Tag

annoying

The DMV: A Trip To Hell And Back

By funny, life, rants, sarcasm

So I had to go get my driver’s license renewed yesterday. Naturally, I procrastinated and waited until the last minute to go to the DMV. That’s just how I roll, I guess. Anywho, we all know what a dreaded experience the DMV is. I walked in expecting it to be bad, but not this bad.

When you walk in the door, before you can even sit in the seats to wait for someone to help you (at some point in the next few years), you have to go to an information desk and explain what the purpose of your visit is. I wanted to tell the lady that it was just for fun or because I was bored, just to see what she’d say, but the poor woman already looked like she’d had her soul sucked out by that terrible place.

Once I got through the huge information desk line, in which everyone told the attendant their life story in addition to why they were there, I sat down and waited. I had been there about an hour by this point. This was just the beginning, though. I sat in a chair for an hour, waiting as patiently as possible, listening to the most annoying PA system I’ve ever heard call every number but mine. I almost wanted to say “bingo!” when mine finally came up. Once again, not something I think these people would find humorous.

Once I was called up to a window, I stood there and waited while the gentleman on duty talked with a co-worker for about five minutes about such erroneous small things as what company to use to get his backyard fenced in. I kid you not. So once he finally decided to help me, the customer, he had to look at my current driver’s license about ten times to get all the information entered correctly. Either he was completely OCD and unsure of what he wrote, or stalling for reasons unknown to me. But he was ridiculously slow.

After I got through with him and the vision test he tried (and failed) to administer to me (he asked me to read a line and then didn’t know what letters were supposed to be on the line in the first place and had to look for himself), he told me to go sit down at the other end of the building and wait for my name to be called so I could take a knowledge test.

I sat in a chair on the other side, waiting for my name to be called, for about twenty more minutes. This extemely annoying (I don’t get annoyed easliy) boy sat down next to me with his mother. He was somewhere between 13 and 15, and would not stop talking. And loudly. About really strange and publicly-inappropriate hings I won’t even repeat on here. When his mom told him not to talk so loud about what he was discussing, he exclaimed, “I don’t care, mom, I won’t ever see these f***ers again.”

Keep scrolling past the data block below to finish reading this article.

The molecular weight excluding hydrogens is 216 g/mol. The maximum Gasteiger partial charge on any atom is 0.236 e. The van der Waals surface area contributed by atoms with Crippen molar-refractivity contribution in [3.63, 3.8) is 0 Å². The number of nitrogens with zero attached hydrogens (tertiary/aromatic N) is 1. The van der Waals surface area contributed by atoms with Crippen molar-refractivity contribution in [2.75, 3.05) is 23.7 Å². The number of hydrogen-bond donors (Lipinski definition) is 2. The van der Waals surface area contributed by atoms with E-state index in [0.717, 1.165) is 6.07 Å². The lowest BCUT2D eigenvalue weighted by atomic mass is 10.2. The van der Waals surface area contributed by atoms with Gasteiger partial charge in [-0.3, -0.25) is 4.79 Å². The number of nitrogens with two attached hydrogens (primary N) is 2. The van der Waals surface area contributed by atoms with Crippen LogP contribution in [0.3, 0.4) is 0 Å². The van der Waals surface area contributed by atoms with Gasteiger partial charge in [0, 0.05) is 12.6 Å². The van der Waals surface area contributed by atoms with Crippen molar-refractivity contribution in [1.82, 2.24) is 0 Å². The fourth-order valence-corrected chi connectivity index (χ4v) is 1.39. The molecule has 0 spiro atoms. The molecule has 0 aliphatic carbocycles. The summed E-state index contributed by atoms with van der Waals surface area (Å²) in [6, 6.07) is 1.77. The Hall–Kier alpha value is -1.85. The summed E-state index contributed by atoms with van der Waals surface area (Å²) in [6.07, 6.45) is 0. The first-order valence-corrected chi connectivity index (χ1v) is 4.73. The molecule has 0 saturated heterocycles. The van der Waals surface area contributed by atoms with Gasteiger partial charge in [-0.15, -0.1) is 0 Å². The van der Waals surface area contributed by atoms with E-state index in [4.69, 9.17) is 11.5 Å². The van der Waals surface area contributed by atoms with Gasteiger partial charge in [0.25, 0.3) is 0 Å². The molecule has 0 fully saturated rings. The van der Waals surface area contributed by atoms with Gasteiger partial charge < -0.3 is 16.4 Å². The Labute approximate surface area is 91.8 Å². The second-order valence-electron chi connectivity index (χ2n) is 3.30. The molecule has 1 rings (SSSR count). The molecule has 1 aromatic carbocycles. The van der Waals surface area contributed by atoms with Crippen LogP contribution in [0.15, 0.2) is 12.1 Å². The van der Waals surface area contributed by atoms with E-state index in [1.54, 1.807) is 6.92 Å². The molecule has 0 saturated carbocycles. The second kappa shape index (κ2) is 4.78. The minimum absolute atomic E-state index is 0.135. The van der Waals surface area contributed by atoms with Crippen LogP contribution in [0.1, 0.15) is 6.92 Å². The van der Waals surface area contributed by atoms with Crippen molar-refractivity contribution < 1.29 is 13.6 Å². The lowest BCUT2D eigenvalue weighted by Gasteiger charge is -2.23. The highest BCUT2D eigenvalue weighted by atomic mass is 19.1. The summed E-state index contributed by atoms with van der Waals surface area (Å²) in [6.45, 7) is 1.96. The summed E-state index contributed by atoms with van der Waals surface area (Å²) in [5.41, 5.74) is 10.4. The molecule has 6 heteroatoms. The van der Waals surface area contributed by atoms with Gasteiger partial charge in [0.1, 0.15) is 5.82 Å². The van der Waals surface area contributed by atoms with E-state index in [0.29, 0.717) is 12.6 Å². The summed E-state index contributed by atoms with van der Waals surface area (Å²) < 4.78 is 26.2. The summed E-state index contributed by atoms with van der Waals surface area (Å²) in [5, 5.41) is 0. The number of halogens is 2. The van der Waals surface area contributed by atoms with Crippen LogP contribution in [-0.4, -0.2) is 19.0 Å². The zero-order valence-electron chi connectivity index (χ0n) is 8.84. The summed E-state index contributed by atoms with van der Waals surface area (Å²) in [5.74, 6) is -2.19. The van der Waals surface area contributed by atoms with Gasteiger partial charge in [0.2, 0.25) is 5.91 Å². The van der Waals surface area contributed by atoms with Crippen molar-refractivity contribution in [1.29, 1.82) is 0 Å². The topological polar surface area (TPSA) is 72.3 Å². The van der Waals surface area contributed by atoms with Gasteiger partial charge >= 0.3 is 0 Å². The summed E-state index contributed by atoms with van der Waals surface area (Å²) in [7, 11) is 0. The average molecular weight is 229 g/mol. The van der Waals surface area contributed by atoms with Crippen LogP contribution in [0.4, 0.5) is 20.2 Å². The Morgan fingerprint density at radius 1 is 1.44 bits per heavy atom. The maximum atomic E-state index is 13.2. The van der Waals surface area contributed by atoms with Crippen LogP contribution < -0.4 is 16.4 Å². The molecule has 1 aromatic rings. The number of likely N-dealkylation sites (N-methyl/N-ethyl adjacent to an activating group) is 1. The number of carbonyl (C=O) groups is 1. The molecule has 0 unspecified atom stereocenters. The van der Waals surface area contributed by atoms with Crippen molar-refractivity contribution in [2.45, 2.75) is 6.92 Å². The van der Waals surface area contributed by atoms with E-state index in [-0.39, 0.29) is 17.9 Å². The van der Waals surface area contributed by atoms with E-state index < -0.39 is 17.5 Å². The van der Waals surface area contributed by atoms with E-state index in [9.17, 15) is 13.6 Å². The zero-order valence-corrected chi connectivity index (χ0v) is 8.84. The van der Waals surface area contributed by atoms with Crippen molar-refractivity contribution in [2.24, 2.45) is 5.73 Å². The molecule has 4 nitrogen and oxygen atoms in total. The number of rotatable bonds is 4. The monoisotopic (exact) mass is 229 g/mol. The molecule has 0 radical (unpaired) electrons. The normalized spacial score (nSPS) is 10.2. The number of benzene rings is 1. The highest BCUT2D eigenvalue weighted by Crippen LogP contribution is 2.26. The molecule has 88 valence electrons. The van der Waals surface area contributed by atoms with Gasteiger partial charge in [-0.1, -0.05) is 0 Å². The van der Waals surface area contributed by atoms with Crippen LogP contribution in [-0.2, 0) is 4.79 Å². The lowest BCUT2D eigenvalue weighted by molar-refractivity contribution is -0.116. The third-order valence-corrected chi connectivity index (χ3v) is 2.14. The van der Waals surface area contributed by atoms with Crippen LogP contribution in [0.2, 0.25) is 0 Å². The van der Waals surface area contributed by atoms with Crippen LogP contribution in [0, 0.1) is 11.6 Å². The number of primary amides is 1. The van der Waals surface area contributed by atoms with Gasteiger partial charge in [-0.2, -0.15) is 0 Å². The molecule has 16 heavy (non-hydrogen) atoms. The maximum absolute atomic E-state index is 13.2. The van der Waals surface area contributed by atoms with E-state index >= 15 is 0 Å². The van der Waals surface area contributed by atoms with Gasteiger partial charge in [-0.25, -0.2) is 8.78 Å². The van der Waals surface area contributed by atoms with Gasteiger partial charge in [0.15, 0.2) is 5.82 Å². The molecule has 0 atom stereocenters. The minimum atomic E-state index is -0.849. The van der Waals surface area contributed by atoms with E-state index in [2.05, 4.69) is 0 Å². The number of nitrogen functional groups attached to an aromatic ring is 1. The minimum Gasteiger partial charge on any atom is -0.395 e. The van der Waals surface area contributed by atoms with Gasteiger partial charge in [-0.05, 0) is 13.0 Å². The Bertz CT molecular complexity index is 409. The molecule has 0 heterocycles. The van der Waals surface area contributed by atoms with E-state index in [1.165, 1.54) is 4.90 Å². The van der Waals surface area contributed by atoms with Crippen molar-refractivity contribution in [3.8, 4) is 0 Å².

I eagerly walked forward, away from that guy, when my name was called to the testing station. I took the ridiculously easy knowledge exam, consisting of 10 road sign questions so elementary that if someone actually failed the test they should be required to have some serious mental evaluations peformed. Next were 25 “what-would-you-do-in-this-situation” questions. I used the 50:50 and ask the audience buttons on screen for this portion. No, just kidding. But there was a phone at the station. Phone a friend? They were pretty easy.

After I finished, I sat back down. The annoying boy was up at the window being helped, and when he was finished, came and sat back down next to me again, in my new location! I was starting to get a little pissed  off at that point. I tried to occupy myself on my iPhone, but he just sat there staring at the screen and tried to read my text messages.

Next, I got called up to get my picture taken, or so I thought. I sat in the chair to have my mugshot taken, and the attendant told me I actually had to go back on the other side of the room and wait to be helped again, pay a $32 dollar fee for my new license, and then come back and sit down again.

I waited on the other side of the room for the same ignorant man who ignored me the first time to “help” me again. After he finally called me up and took my credit card number (a half hour process), I went to the opposite side of the building again. Sure enough, that kid was there again, this time talking about how screwed up the government is or something like that. I was so sick of his shrill voice  (you could compare it to nails on a chalkboard) by this point, I didn’t know what to do.

Finally, I was called up to have my picture taken, for real this time. I stood to the side while an older gentlemen proceeded to have his picture taken six times, because he didn’t like it. Last time I checked they don’t do re-dos. Look at how many terrible pictures there are. It doesn’t happen (or so I thought). I finally sat down and produced the somewhat strange-looking picture you see above. I’m about to cut  most of my long hair off, so this will be a funny picture to look back on years from now.f